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Volume 14, Issue 44: October 30, 2012

  1. Occupy Wall Street: No Match for Cronyism
  2. Medicare Reform and Perverse Incentives
  3. Avoiding a Mideast Quagmire
  4. New Blog Posts
  5. Selected News Alerts

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1) Occupy Wall Street: No Match for Cronyism

One year after the birth of Occupy Wall Street and its misguided protests against “crony capitalism,” real cronyism is on the rise while free-market capitalism is waning. Both Mitt Romney and Barack Obama, for example, talk about “getting tough” with China by passing protectionist regulations that would benefit American firms that compete with cheap imports from China. Such political favoritism acts against the public interest—the 99%, if you will—but it’s likely that a sizable chunk of the Occupy movement supports trade restrictions.

Whether cronyism takes the form of trade protectionism or subsidies to big oil, big banks, or green energy, the results are the same: distortions of market competition and the promotion of reckless behavior, according to Independent Institute Senior Fellow Benjamin Powell.

One reason that political favoritism is so common in public policy, Powell explains, is the sheer volume of federal regulations. At the rate of 100 pages per day, it would take more than two years for someone to read all 81,000 pages in the directory of federal regulations. No voter can know who benefits from all of the regulations, but it probably wouldn’t be worth a voter’s time to learn this even if he could. However, the special interests that do benefit from specific subsidies and protectionist regulations have strong incentives to ensure the continuation of political cronyism.

Occupy Wall Street: A One Year Retrospective, by Benjamin Powell (The Huffington Post, 10/29/12)


2) Medicare Reform and Perverse Incentives

Politics is filled with perverse incentives that give rise to shortsighted policies that lead to bad outcomes. The tendency is so common that it can seem like a law with no exceptions. In dealing with the problem of huge budget deficits, for example, many politicians prefer to advocate spending cuts that would go into effect only years after they’ve left office, when a new group of lawmakers will be around to rescind the cuts or suffer the political consequences. In a new op-ed for Townhall, Independent Institute Research Fellow John C. Goodman explains how this tendency operates in regard to Medicare.

New Medicare payroll taxes, he explains, go into effect in 2013, but the scheduled spending reductions are supposed to be phased in slowly, over time. Moreover, the spending reductions are alleged to come at the expense of doctors, hospitals, and insurers, but not at expense of patients.

“Of course, when the doctors stop seeing senior patients (or start converting to concierge care), when the hospitals leave the market (as one in seven will in the next eight years, according to the Medicare Actuary) and when the insurance plans cut back on the benefits they are providing, there will be enormous pressure on Congress to reverse all of this,” Goodman writes. For details on an approach to fundamental reform of Medicare, as opposed to mere tinkering around the edges, please consult Goodman’s latest book, Priceless: Curing the Healthcare Crisis.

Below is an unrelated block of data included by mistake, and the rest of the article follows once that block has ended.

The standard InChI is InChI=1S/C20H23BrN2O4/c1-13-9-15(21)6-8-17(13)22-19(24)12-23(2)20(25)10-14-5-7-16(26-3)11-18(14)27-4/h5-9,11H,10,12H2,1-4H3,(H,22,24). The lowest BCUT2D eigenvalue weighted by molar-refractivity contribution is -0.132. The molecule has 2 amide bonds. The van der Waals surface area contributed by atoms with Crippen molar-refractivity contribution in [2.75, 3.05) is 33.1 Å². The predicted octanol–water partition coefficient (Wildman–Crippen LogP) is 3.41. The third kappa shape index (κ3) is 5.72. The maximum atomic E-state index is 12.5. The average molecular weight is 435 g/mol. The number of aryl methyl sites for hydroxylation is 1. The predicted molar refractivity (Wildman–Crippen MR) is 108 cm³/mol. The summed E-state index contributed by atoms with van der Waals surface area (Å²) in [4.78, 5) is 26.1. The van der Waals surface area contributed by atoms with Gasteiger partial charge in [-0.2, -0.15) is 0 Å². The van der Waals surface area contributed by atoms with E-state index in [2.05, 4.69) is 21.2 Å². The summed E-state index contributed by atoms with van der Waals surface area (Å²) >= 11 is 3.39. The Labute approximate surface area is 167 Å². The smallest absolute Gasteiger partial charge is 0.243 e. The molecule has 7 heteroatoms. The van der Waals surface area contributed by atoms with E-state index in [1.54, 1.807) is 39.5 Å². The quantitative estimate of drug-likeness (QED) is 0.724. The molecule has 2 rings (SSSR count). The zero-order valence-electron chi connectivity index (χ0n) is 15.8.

Beware the ‘Grand Bargain,’ by John C. Goodman (Townhall, 10/27/12)

Priceless: Curing the Healthcare Crisis, by John C. Goodman

Is Medicare Spending the Biggest Driver of the Deficit?, by Craig Eyermann (MyGovCost Blog, 10/26/12)


3) Avoiding a Mideast Quagmire

Ever since Jimmy Carter brokered the Camp David Accords between Israel and Egypt in 1978, the 39th President of the United States has campaigned tirelessly to ensure that he will be remembered for his contribution to the cause of peace in the Middle East. Carter has recently criticized Barack Obama and Israeli Prime Minister Benjamin Netanyahu for virtually abandoning the two-state solution in the Israeli-Palestinian conflict. But contrary to Carter, Obama has been wise to distance himself from the Israeli-Palestinian peace process, according to Independent Institute Senior Fellow Ivan Eland.

The United States, Eland suggests, would be better served by cutting aid to both Israel and the Palestinians than by brokering a “peace process” that neither side can commit to. Unfortunately, whether American voters return Obama to the Oval Office or elect Romney instead, the next U.S. president is likely to get dragged back into the affair.

“Either man,” Eland writes, “should resist because the Israeli-Palestinian peace issue doesn’t really affect U.S. vital interests (and if you believe Middle East oil is strategic, which is dubious economics, slavish support for Israel makes even less sense), and neither the Israelis nor the Palestinians are yet ready to solve the problems.”

Middle East Peace Remains Elusive, by Ivan Eland (10/24/12)

No War for Oil: U.S. Dependency and the Middle East, by Ivan Eland

No War for Oil reviewed in The Freeman


4) New Blog Posts

From The Beacon:

How Much Do You Trust Your Insurer?
John C. Goodman (10/29/12)

It's Official: No Global Warming Since 1997
David J. Theroux (10/27/12)

Obama’s Trifecta: The 3 Biggest Lies
Mary Theroux (10/26/12)

Modeling Disasters
Mary Theroux (10/26/12)

Extraordinary Demand to Hold Cash—The Mystery Persists
Robert Higgs (10/24/12)

From MyGovCost News & Blog:

Government Funds Gimmickry
Lloyd Billingsley (10/29/12)

Is Medicare Spending the Biggest Driver of the Deficit?
Craig Eyermann (10/26/12)

UN-good Waste for U.S.
Lloyd Billingsley (10/23/12)

You can find the Independent Institute’s Spanish-language website here and blog here.


5) Selected News Alerts


  • Catalyst
  • Beyond Homeless